It is also important to know that a major differentiator between a blockchain registration and USCO registration is that the U.S Copyright Office Certificate of Registration serves as prima facie evidence that you are the copyright owner of the image. Prima facie is Latin for “at first look,” or “on its face,” referring to a lawsuit or criminal prosecution in which the evidence before trial is sufficient to prove the case unless there is substantial contradictory evidence presented at trial. Blockchain registration certificates do not carry this legal weight.

Furthermore, when you register works with the USCO, you must acknowledge and agree to the following:

17 USC 506(e): Any person who knowingly makes a false representation of a material fact in the application for copyright registration provided by section 409, or in any written statement filed with the application, shall be fined not more than $2500.

*I certify that I am the author, copyright claimant, or owner of exclusive rights, or the authorized agent of the author, copyright claimant, or owner of exclusive rights of this work and that the information given in this application is correct to the best of my knowledge.

Currently, there are not any blockchain registration services that require such an agreement or that can impose such fines by statute for fraudulently misrepresenting copyright ownership information.

While registration with the US Copyright Office can be expensive, don’t be deluded into thinking that the blockchain is some cheap cure-all for legally protecting your copyrighted work. The blockchain is not a government registry, but rather by definition is a distributed ledger without any central authority. Anyone can inscribe whatever they want in the blockchain without any legal recourse. That’s not quite the case with the United States Copyright Office. Proof of Existence is not Proof of Ownership.

 

 

 

Goldman v. Breitbart News, LLC: The Embedding Balance Has Tipped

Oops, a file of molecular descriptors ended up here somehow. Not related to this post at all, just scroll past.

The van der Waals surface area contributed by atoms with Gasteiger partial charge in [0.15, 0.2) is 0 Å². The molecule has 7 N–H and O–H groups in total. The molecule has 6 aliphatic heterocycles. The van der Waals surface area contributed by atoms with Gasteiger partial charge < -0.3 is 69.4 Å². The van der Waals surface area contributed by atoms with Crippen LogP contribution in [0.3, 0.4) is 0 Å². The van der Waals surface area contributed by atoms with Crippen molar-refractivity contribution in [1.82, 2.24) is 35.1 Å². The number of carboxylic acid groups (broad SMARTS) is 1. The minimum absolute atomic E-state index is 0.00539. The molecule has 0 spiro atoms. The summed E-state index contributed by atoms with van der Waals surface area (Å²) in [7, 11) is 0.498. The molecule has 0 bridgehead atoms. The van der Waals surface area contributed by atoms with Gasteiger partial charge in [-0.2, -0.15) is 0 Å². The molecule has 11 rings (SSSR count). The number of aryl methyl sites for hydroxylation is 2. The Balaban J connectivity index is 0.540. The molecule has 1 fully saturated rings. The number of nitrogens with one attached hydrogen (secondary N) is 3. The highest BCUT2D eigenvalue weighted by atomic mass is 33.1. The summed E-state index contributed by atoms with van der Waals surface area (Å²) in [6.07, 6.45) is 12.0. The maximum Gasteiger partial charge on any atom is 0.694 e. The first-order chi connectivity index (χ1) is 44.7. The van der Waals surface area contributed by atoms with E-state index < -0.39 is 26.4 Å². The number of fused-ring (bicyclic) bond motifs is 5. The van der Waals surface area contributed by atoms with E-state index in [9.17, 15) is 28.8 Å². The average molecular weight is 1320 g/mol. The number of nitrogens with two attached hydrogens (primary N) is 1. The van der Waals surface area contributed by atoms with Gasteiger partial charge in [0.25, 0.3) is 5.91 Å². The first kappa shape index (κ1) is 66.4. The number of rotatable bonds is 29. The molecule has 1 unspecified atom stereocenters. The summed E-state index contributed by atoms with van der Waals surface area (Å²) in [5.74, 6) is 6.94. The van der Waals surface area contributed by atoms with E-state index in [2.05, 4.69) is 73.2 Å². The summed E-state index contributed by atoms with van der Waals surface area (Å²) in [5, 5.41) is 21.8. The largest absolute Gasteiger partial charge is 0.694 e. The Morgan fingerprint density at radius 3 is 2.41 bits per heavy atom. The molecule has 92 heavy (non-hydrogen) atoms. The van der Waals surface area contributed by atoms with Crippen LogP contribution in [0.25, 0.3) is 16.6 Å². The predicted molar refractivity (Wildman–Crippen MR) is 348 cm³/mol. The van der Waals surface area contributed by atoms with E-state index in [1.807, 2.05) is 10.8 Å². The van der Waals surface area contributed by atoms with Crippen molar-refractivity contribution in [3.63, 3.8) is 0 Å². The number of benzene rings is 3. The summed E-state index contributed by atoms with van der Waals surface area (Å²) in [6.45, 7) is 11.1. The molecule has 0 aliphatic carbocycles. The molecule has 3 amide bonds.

On February 16, Judge Forrest of the U.S. District Court for the Southern District of New York in Goldman v. Breitbart News, LLC – one of a pair of cases pending in Manhattan federal court concerning the practice of “embedding” copyrighted content – issued a ruling in favor of the plaintiff, photographer Justin Goldman, holding that embedding (or framing) content from another website does not immunize content users from copyright infringement claims.

Read the entire article here.

SAVE THE DATE: DMLA 2018 ANNUAL CONFERENCE

The DMLA Executive Board is pleased to announce that the 2018 Annual Conference will be held on October 21-23, 2018 at the Marriott Marina Del Rey Hotel in beautiful Marina Del Rey, California.  The hotel is walking distance to Venice Beach (a quick 10 minutes) and a short drive to Santa Monica Beach.

We’re excited to bring the conference to some California sunshine and to look at the future of licensing content in streaming online shows and television.  With companies like Buzzfeed, Hulu, Amazon and Snapchat located on the west coast, we’re looking to have some lively sessions.

Mark your calendars and look for more information to follow.

 

DMLA signs on to 2nd letter regarding NAFTA

DMLA signed on to a second letter to Ambassador Lighthizer, co-ordinated by the Copyright Alliance, in regards to the “modernization” of NAFTA.  We are thrilled that 34 other organizations opted in to bring attention to the policies by some internet platforms that promote theft of American creativity and innovation.

Read the letter here

Alternet Publishes Rick Gell’s Article

Congratulations to DMLA Board Member, Rick Gell, whose thought-provoking article entitled “How Silicon Valley’s Capitalist Greed Continues to Cheat Creators and Rob American Culture has been published by Alternet.

The article, which criticizes the DMCA and CDA – two laws that he believes have hurt copyright owners and journalists, is a very interesting read for all media licensors.

You can read the article here

 

 

 

 

 

 

 

 

Copyright Small Claims: A Solution for Many Creators

Since the bill Copyright Small Claims Bill, H.R. 3945,  entitled, the “Copyright Alternative in Small-Claims Enforcement Act of 2017” (the “CASE Act”) was introduced by Representative Hakeem Jeffries (D-NY), there have been many articles published in support of this important legislation. Here is a great article to help you understand why this bill is so important to our industry and to all creators.